Finger foods; suitable options and when to introduce them

Often, when we think about introducing solids to our wee ones, the first thing that comes to mind are purées. Starting with a silky smooth purée and then transitioning on to mashed and more chunky options and then finally offering the family meal is the most traditional way of navigating this time in your baby’s development and encourages them to explore and experience varying textures as and when they are ready for it. But where, and how, can finger foods fit in?

All babies are different and they each take to solids in their own way; some will prefer feeding themselves and some will want to try finger foods earlier than others. Our recommendation is to find some middle ground; starting with purées and then introducing suitable finger foods as an additional option at meal times for your baby as and when they are ready for them.

As with any new texture being offered to baby, it is common for little ones to gag on foods as they learn to manipulate different textures in their mouth. Before starting solids, and particularly offering finger foods, we highly recommend that you familiarise yourself with the difference between gagging and choking and what to do should you have to intervene. It is essential that you always supervise your little ones when they are eating.

But what foods are suitable?

Start by offering foods that are soft in texture or easily dissolve and that can be either easily picked up and held by your wee one or cut in to small pieces that are safe for them to eat (depending on their eating level and whether they have developed pincer grip). Most babies starting out exploring finger foods will find it easiest to hold a finger shaped piece of food in their fist. Some examples could be cauliflower florets or carrot sticks (steamed until very soft but still hold their shape), slices of ripe avocado, grated or finely sliced cheese, soft fresh fruits cut into finger shaped pieces, or toast rusks etc.

If you are just starting your little one on solids, a great option is to offer them a fresh food feeder. These come in either a mesh option or silicone, and you place food (soft fresh fruits area great option) inside the compartment and let your baby chew on it. This allows them to experience new tastes without the risk of choking. Our tip is to choose the silicone option with a single handle as these feeders hold their shape, rather than mesh feeders which can also be a little more difficult to clean. The singe handle (rather than a ring) makes it easier for your baby to grasp and feed themselves while they are still developing their fine motor control of their arms.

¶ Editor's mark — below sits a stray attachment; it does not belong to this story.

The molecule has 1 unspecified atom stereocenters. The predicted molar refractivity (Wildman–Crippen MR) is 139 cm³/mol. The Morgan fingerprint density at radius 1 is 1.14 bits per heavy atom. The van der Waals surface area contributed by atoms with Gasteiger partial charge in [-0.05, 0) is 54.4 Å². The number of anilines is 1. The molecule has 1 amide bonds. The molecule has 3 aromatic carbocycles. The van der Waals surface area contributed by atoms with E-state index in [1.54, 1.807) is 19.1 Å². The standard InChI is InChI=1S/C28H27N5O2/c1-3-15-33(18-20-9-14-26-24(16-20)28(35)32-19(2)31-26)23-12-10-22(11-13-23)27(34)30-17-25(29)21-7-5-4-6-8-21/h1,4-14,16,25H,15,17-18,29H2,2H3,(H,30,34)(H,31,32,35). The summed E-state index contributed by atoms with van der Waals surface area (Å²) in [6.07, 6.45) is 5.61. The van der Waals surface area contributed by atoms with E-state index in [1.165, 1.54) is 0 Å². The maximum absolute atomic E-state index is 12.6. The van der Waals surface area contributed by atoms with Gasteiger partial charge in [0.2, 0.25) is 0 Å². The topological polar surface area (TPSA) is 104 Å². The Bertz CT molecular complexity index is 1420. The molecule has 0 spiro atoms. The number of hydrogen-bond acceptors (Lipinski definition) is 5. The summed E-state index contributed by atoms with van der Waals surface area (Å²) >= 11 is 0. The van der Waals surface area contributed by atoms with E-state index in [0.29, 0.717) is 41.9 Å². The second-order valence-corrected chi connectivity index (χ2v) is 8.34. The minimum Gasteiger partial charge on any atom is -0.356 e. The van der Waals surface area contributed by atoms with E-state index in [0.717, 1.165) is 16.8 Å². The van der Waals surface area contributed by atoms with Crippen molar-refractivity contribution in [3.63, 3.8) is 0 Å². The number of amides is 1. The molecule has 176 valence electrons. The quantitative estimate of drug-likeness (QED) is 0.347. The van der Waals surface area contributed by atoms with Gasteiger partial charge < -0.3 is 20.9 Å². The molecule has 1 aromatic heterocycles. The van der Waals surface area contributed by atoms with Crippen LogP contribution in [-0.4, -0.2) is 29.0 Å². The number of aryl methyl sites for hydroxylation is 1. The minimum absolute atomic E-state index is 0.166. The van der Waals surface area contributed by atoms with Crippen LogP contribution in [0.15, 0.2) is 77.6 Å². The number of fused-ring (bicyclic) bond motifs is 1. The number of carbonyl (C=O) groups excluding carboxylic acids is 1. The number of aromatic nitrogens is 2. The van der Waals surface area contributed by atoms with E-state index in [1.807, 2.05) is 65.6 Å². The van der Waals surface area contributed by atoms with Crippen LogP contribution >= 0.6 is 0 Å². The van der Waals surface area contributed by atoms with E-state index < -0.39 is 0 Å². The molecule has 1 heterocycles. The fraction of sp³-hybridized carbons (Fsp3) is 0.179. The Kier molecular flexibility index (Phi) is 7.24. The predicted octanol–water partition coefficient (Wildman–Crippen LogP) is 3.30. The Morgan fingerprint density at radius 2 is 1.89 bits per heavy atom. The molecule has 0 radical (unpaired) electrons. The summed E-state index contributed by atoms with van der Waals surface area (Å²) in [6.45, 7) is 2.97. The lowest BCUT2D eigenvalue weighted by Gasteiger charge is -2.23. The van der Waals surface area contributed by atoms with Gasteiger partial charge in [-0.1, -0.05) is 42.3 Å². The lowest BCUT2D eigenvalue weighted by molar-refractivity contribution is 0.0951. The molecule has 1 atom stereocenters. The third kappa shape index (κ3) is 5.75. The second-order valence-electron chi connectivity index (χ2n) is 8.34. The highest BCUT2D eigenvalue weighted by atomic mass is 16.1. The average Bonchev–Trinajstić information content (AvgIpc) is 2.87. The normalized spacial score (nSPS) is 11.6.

As your baby becomes more established on solids and more confident chewing with better head and mouth control (but not necessarily teeth!), you can move on to offering a wider variety of finger foods and increasing the ratio of finger food to traditional spoon feeding. For example, you might like to offer small sandwiches, mini meatballs, mini muffins, slices of poached chicken or well cooked meat etc.

For many children, familiarity equals comfort, and this is the same with their food. Try and offer a wide variety of foods, prepared suitably for their age and stage, to keep their interest and confidence in trying new things. Little ones also like to eat with their eyes and it can be common for them to start expressing their likes and dislikes of foods and for them to test their boundaries in terms of what they will eat, especially as they become toddlers! This is where a little creativity can come in to play by offering finger foods that look exciting to help pique their interest; for example, sandwiches and fruit / vegetables cut in to fun shapes.

Finger foods can also be a great way to get a few extra vegetables in to your little one, especially when they are combined in to recipes such as mini quiches, muffins, meatballs, fritters etc. Carrot can be grated in to an omelette; spinach and broccoli blended and combined together with mashed potatoes can make delicious ‘tato tots; leftover meat can be combined with mashed kumara for a yummy rosti; the possibilities are endless and they’re even better when they’re quick to make and can be frozen ready for an easy snack or meal later. We encourage you to take a look at our Small Bites recipe collection; our most popular recipes which tick all these boxes and are great finger food options.